Asylum requests in Europe rise for the first time since 2015 refugee crisis
The rise was driven by applications from Afghan asylum seekers and by Latin Americans with visa-free access to Europe
For the first time since Europe’s dramatic refugee crisis in 2015 asylum requests to the European Union have increased.
A European Union report has shown that the 714 200 applications for international protection, up by 13 per cent compared to 2018, were driven by applications from Afghan asylum seekers and by Latin Americans with visa-free access to the Shengen zone.
Despite the considerable rise, the figure is just half of the 1.4 million applications made in 2015. That year conflicts in the Middle East and massive migration from Africa drove the wave of asylum applications and left European governments scrambling to adapt.
Unlike the 2015 surge, the 2019 rise was not “particularly driven by irregular migration” the report from the European Asylum Support Office has said.
The overall EU recognition rate remained stable at 33 per cent in 2019 with Syrians, Afghans and Venezuelans lodging a quarter of all applications.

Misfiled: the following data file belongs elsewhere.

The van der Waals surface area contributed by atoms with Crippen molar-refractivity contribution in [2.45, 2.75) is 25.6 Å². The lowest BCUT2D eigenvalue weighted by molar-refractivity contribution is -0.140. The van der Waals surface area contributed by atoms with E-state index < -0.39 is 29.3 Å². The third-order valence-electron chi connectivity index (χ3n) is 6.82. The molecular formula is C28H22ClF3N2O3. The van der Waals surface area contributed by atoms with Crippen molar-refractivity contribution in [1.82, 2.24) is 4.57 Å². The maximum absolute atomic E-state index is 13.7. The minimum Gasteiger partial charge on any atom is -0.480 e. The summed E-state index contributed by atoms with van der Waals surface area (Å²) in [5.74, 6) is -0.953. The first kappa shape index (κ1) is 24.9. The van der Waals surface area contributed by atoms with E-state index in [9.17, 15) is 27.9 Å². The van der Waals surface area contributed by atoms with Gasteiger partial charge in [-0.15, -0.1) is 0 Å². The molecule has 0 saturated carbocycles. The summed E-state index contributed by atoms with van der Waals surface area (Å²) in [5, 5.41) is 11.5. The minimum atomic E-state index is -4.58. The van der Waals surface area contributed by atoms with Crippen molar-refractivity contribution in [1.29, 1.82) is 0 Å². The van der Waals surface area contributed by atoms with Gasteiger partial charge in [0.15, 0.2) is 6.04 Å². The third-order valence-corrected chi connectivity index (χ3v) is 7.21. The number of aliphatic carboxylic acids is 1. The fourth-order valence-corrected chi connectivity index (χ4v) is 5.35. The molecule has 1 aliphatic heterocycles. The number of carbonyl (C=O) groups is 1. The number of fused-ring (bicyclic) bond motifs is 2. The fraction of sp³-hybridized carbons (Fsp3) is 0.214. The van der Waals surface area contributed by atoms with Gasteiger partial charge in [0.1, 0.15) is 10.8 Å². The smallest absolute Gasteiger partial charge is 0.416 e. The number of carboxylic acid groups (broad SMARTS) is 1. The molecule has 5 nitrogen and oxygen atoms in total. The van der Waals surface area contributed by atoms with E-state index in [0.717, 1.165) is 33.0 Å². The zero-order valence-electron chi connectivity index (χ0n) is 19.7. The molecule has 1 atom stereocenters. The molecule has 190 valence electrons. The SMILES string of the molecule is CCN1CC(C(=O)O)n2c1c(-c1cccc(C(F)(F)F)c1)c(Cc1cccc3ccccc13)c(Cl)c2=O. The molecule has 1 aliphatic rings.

Afghans lodged a third more applications compared to 2018, but received fewer decisions with recognition rates varying widely between issuing countries.
Several Latin American citizenships also lodged far more applications than in 2018. However, applicants from countries like Venezuela had a low recognition rate.
At a recognition rate of 85 per cent Syrians were the most likely to have their asylum requests accepted. Yemenis had a recognition rate of 82 per cent and Eritreans 81 per cent.
While the levels of migration and asylum applications to Europe have never returned to heights witnessed in 2015 and 2016, European nations continue to struggle with how to deal with immigration.
Populist right-wing parties have gained in popularity across the continent standing on a anti-immigration platform.
Updated: February 27, 2020 01:09 PM